By Ibrahim Shukralla
Mohammed Badie, the supreme leader of the Muslim Brotherhood, who was seen by many as Egypt’s de facto ruler during Mohammed Morsi’s presidency, told then-Defense Minister Abdel Fattah El-Sisi: “Isn’t it enough that we’re still not in the Army?” It’s a stunning statement that bluntly unleashes his intent to control the state’s most respected and influential establishment.
This scene from Egyptian series The Choice 3, which might be the closest thing to Netflix series House of Cards, aired during Ramadan. It commemorates an era in Egyptian history that, if continued, would have made an already disastrous Middle East an even darker place today.
The Choice 3 depicts the leadership style of Morsi and his political party, the Muslim Brotherhood, during their rule between 2012 and 2013, presenting corrupt, power-hungry, irrational and impulsive dispositions. In two months, on June 30, Egypt will mark the ninth anniversary of the protests that led to Morsi’s ousting.
Our region, and the world at large, does not seem to welcome another theocratic, medieval, church-like regime like the Muslim Brotherhood, which for a time ruled the third-largest Arab economy, its largest population, and largest active military workforce.
If this regime were still in power, it would have instigated a terrorist, exclusion-centric doctrine at a time when the region has never been so desperate for stability, prosperity and peace in a deeply polarized world.
The Islamist party, which used the 2011 Arab Spring protests to seize power after Hosni Mubarak’s resignation, has been unable to deal with crises linked to critical shortages of water, electricity, gas and fuel, of which the ordinary people were largely affected.
Instead, the series features leaders of the party, most notably Deputy Supreme Leader Khairat El-Shater, who is engaged in a conspiracy against the then Commander-in-Chief of the Egyptian Armed Forces and Defense Minister Mohammed Hussein Tantawi and Prosecutor Abdul Majid Mahmoud. aiming to replace them with officials close to the Muslim Brotherhood.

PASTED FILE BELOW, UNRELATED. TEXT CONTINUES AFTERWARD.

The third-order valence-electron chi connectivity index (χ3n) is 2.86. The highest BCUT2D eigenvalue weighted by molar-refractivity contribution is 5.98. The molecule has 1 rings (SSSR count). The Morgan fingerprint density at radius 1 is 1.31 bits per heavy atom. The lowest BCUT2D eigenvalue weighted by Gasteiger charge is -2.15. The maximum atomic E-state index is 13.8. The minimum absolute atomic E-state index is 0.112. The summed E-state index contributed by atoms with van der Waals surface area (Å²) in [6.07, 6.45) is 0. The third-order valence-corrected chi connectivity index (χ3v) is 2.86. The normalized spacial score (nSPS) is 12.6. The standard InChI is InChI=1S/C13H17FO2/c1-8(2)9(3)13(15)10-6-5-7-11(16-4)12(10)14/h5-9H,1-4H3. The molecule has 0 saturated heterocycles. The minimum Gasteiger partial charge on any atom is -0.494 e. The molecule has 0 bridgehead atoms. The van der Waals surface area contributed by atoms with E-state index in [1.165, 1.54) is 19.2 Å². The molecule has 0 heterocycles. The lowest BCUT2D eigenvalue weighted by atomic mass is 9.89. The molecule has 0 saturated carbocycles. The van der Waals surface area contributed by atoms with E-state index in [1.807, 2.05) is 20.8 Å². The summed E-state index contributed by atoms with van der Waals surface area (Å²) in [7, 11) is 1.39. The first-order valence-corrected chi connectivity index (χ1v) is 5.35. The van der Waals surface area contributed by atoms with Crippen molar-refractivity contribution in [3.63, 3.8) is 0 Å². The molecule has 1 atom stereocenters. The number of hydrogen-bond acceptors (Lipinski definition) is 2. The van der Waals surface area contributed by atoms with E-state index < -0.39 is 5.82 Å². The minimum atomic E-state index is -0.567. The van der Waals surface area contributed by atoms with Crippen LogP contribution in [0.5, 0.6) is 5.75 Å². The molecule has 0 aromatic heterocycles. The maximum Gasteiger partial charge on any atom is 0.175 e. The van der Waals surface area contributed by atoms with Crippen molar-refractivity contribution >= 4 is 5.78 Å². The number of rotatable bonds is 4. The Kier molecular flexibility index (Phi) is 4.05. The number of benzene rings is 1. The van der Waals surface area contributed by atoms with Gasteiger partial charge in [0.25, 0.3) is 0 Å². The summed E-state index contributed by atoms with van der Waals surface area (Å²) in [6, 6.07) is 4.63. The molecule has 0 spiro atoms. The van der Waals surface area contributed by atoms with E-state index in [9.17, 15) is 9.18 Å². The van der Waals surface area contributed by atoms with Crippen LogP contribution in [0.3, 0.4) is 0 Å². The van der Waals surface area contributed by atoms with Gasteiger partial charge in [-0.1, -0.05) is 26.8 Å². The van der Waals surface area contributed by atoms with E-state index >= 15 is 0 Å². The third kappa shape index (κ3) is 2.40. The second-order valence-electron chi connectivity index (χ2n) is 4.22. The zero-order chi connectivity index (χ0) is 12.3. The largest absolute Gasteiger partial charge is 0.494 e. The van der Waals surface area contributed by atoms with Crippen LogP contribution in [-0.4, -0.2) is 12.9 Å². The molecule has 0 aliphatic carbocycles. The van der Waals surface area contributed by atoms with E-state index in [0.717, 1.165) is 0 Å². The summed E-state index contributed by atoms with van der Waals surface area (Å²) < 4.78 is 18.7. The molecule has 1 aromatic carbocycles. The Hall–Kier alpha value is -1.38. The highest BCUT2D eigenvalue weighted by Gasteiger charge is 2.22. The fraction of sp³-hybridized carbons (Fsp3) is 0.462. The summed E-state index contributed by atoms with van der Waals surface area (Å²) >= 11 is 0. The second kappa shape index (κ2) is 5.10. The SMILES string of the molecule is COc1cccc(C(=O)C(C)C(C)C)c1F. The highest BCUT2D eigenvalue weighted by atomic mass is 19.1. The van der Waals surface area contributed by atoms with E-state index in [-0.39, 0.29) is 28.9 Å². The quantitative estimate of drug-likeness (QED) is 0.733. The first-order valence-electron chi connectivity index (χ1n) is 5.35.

Gaining political gain and influence and staying in power were the ultimate goals.
The party believed only in loyalty to its ideologies, and thus wanted to marginalize those who were not loyal enough in the state’s key departments and units. Contrary to the notion they had been trying to sell, competence was not a key requirement: more important was adherence to the Muslim Brotherhood’s teachings and rules, and complete loyalty to its leaders.
A Christian couple in the series was ostracized from the community as the unfortunate circumstances created by the ruling party for non-Muslims – and particularly non-Brotherhood supporters – forced them to apply for immigration. The husband did not want to leave his country, but then his wife’s view convinced him that Egypt would not be the right country if they would one day have children.
In April 2013, when Morsi was still President, four Christians were killed in sectarian clashes. Subsequently, thousands of mourners were attacked and besieged by police and armed civilians as they attempted to leave the country’s largest cathedral.
The head of Egypt’s Coptic Church, Pope Tawadros II, has criticized Morsi’s “negligence” and failure to act to prevent such acts. Many analysts were surprised by the pope’s tone. However, the ideologies brought into the country by the ruling party were evidently linked to hate speech, xenophobia and the elimination of opponents. Contrary to what they had been propagating in the West, this was a poor man’s version of democracy – a mixture of theocracy and extreme autocracy. Separation of powers was not on the agenda for the Muslim Brotherhood, and that became clear when Morsi issued a constitutional declaration giving him sweeping powers over the judicial system, sparking anger among Egyptians.
To date, Saudi Arabia, Russia, Bahrain, the United Arab Emirates, Egypt, Kazakhstan, Syria, Tajikistan and the Collective Security Treaty Organization have designated the Muslim Brotherhood as a terrorist organization. Former US President Donald Trump intended to classify them as a foreign terrorist organization in 2019.
“The Choice 3” is a political drama, but it reflects the dynamics of politics and socio-economics in Egypt during the roughly year-long rule of the Muslim Brotherhood under Morsi. The latter appeared in the series as weak, indecisive, and without the top-notch leadership skills and expertise to run a country like Egypt. Badie and his deputy Al-Shater (both currently in prison) appeared to be the main drivers behind Morsi’s important decisions.
This region needs more forward-looking, modern, tolerant and reformist leaders to rise and provide quality living standards to its citizens. It takes less politics and more hope for the youth to take constructive steps to build better nations. That was not planned under Morsi and his political cult.
- Ibrahim Shukralla is a Dubai-based Emirati journalist. He has interviewed many heads of state and high-profile figures in politics and sport. He has an MA in Media, Culture and Communication from New York University in the USA. Twitter: @shukralla